I’m not sure there would be too many courses where I’d be curious enough to bear a 4am start and a five-hour drive. But Burnham & Berrow is one. As a self-confessed links nut, I’ve been drawn to those images of huge sand hills and the holes Harry Colt cut out of the dunes when he redesigned the course in the 1910s.
So when the opportunity presented, I jumped out of bed and raced down to the car. But what did I find?
What can we expect from Burnham & Berrow?
If you enjoy your golf best on sandy terrain, this is basically all of your dreams come true. The sand hills and dune complexes are enormous and the fairways – if you can hit them that is – are on the gloriously firm linksland that makes playing this kind of golf such an experience.
You’re going to get good and bad bounces. If you find the bunkers don’t expect to advance it too far, while the greens – which come in all weird shapes and sizes here (long, square, well-bunkered, hollowed) – will both delight and torment you.
Variety is the thing that really keeps you interested. Whether it’s the opening hole with a fairway that narrows into a sliver on the landing zone (I didn’t hit it), the no-go mounds that hug the right of the 4th or, even the pond that really shouldn’t be in play but just catches the eye on the 6th, there’s always something to think about.
That front half dozen holes are as good as anywhere in Britain, and the climax isn’t far behind, either.
What were your favourite holes?
That closing stretch, starting with two par 4s 100 yards apart in terms of distance, a brutal, but beautiful par 3, and a 447-yard closer that bends left from the middle of the fairway and demands a pinpoint iron to find the heart of the green, is outstanding.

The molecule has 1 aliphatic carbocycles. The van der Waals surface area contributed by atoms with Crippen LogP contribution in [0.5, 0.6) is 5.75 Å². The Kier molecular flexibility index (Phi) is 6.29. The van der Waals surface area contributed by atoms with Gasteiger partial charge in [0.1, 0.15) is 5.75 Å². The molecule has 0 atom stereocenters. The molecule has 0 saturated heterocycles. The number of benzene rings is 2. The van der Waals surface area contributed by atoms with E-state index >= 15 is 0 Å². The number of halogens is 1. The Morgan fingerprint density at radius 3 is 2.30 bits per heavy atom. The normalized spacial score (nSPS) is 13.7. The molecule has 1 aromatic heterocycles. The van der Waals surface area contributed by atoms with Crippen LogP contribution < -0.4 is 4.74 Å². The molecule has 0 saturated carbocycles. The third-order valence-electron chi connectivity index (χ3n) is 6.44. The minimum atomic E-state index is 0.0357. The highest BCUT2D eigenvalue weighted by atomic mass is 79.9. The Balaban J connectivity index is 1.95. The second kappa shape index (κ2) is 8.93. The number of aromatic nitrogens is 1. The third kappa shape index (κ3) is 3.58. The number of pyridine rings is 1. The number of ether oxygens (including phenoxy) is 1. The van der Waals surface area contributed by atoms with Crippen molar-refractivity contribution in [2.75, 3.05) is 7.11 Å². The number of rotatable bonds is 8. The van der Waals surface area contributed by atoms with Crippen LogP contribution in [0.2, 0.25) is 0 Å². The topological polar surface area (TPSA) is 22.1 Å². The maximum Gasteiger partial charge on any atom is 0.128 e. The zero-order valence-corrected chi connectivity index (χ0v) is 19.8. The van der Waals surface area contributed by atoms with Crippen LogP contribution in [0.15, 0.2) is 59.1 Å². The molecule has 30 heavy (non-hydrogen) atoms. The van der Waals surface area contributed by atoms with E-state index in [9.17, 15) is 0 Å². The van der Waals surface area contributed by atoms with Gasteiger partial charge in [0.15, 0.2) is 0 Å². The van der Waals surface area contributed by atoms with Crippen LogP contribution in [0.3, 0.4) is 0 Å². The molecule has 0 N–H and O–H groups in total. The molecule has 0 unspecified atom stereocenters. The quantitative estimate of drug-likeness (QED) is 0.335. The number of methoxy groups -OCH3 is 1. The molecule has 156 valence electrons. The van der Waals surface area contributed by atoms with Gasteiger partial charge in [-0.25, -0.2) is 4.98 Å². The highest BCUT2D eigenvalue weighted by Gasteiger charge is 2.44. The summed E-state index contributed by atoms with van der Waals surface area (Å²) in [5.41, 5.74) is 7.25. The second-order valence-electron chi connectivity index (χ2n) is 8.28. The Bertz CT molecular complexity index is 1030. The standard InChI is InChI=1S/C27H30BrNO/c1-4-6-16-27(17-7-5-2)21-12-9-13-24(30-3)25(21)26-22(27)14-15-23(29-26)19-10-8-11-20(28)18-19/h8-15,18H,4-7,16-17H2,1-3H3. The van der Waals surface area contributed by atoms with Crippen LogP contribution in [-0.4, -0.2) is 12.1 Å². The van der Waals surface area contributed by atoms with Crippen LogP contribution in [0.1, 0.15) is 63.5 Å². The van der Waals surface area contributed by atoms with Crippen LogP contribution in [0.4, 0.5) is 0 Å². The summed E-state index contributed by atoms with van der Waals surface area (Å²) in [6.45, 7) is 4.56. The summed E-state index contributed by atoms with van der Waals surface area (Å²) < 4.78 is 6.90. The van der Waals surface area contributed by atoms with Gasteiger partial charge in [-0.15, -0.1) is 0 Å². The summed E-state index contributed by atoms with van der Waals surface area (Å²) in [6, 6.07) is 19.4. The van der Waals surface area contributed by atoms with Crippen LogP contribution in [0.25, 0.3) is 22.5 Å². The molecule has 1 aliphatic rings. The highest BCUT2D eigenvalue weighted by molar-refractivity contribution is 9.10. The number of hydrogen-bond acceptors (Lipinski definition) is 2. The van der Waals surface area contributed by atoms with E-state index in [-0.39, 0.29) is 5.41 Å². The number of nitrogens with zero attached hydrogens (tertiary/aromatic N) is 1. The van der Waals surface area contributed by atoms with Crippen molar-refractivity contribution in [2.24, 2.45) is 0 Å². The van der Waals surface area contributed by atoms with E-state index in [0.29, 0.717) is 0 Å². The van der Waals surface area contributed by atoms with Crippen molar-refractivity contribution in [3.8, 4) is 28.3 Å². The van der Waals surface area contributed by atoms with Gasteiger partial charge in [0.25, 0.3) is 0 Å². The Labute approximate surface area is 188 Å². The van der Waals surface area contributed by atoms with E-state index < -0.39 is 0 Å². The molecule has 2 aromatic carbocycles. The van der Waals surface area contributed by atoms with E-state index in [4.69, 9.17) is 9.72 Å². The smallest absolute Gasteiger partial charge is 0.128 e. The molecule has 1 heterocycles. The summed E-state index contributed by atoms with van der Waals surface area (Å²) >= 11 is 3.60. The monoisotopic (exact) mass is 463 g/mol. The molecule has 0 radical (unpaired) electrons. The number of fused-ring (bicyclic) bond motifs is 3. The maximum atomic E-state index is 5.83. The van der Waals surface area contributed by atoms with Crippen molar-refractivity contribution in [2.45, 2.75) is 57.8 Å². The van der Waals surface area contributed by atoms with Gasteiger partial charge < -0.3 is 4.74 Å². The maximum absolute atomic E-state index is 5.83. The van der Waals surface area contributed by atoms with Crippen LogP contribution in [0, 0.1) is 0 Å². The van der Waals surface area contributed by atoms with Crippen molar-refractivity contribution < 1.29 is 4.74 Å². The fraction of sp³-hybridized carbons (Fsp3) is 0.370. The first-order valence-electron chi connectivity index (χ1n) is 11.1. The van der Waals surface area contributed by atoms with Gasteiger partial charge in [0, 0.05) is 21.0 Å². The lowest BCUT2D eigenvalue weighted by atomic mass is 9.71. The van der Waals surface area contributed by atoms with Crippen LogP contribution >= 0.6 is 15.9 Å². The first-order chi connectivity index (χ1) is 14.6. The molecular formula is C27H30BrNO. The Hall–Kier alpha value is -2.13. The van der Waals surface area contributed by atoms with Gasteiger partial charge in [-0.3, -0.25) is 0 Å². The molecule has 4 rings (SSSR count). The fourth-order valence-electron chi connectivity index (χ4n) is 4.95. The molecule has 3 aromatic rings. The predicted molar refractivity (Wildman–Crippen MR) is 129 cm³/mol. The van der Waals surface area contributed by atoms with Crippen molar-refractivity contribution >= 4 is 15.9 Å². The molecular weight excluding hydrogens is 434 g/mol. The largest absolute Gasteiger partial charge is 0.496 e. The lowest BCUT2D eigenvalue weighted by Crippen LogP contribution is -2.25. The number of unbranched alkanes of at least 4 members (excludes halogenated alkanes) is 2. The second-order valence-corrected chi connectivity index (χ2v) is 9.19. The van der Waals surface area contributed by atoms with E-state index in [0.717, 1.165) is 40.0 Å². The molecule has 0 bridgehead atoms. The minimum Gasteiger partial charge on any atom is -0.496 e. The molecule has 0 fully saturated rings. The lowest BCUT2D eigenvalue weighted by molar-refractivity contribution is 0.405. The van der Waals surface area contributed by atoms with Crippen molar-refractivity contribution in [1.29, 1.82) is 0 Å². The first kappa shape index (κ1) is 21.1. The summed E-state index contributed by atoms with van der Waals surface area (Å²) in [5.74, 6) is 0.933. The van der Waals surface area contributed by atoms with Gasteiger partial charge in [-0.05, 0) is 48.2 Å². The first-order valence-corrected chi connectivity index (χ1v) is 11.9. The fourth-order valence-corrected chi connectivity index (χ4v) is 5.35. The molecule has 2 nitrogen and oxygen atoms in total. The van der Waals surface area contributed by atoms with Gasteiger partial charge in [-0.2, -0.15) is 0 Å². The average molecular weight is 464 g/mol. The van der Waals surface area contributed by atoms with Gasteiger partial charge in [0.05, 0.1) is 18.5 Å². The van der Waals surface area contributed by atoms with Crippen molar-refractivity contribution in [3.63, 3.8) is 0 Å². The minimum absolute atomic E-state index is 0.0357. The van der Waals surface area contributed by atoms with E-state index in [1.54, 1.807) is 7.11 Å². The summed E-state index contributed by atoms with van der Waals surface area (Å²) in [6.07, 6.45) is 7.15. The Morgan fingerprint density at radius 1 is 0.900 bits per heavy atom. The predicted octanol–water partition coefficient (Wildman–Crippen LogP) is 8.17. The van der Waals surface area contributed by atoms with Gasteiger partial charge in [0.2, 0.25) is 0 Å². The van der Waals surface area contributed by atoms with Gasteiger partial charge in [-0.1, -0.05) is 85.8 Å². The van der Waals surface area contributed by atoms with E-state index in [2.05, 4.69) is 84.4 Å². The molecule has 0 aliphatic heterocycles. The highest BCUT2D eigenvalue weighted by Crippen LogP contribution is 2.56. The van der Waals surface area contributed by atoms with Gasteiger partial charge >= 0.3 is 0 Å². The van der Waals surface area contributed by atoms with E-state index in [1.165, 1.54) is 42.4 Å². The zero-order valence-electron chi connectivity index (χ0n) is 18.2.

But I’m a sucker for a sea view and a short hole. The scene across the Bristol Channel from the elevated tee of the 4th is worthy of any cliché, as is the feeling when you find the fairway from on high on this gentle left-to-right par 5 dogleg.
The par 3s are phenomenal and the pick is the 9th. The relatively new tee, which again puts you on a perch, allows you to survey what is a pretty heroic shot.
With six bunkers round the green, most sunk into the slopes, you need to pure one to find the centre of the putting surface.
Tell us about your best bit…
With the heavy, driving, rain and gusting winds proving such a formidable force throughout, birdies were clearly in short supply.
But I still managed to come off the 7th, the 449-yard par 4 stroke index 1, with a par on my card and that was no mean feat.
It was hardly conventional, either. I tugged my drive, could only chop out my second, and watched my third slide off the ridge to the left of the green.
The greens here, though, are so true you can pick a line and feel pretty confident about giving it a decent hit. My putt was a left to right breaker and it rolled right into the centre of the cup.
For an awful bunker player, stiffing it out of the deep trap that guards the front of the par 3 5th was also a notable high.
Will you do anything different next time?
Apart from bring some waterproof trousers? I’d like to drive the ball better. Given the way the prevailing wind blows, I’d also be a bit more aggressive on parts of the front nine.
I was happy rolling along in handicap on that outward stretch but, as I watched the driver stall at 180 in the teeth of the gales on the way back, it occurred that you have to start well and hang on here.
But there will definitely be a next time. Was Burnham-and-Berrow worth the wait? You bet it was.
Finally, where is Burnham & Berrow?
Just over 30 miles from Bristol, skirt Weston-super-Mare and you’ll find the course right in the heart of Burnham-on-Sea.
For more, visit their website.
Have you played Burnham & Berrow? Let me know in the comments below, or tweet me.
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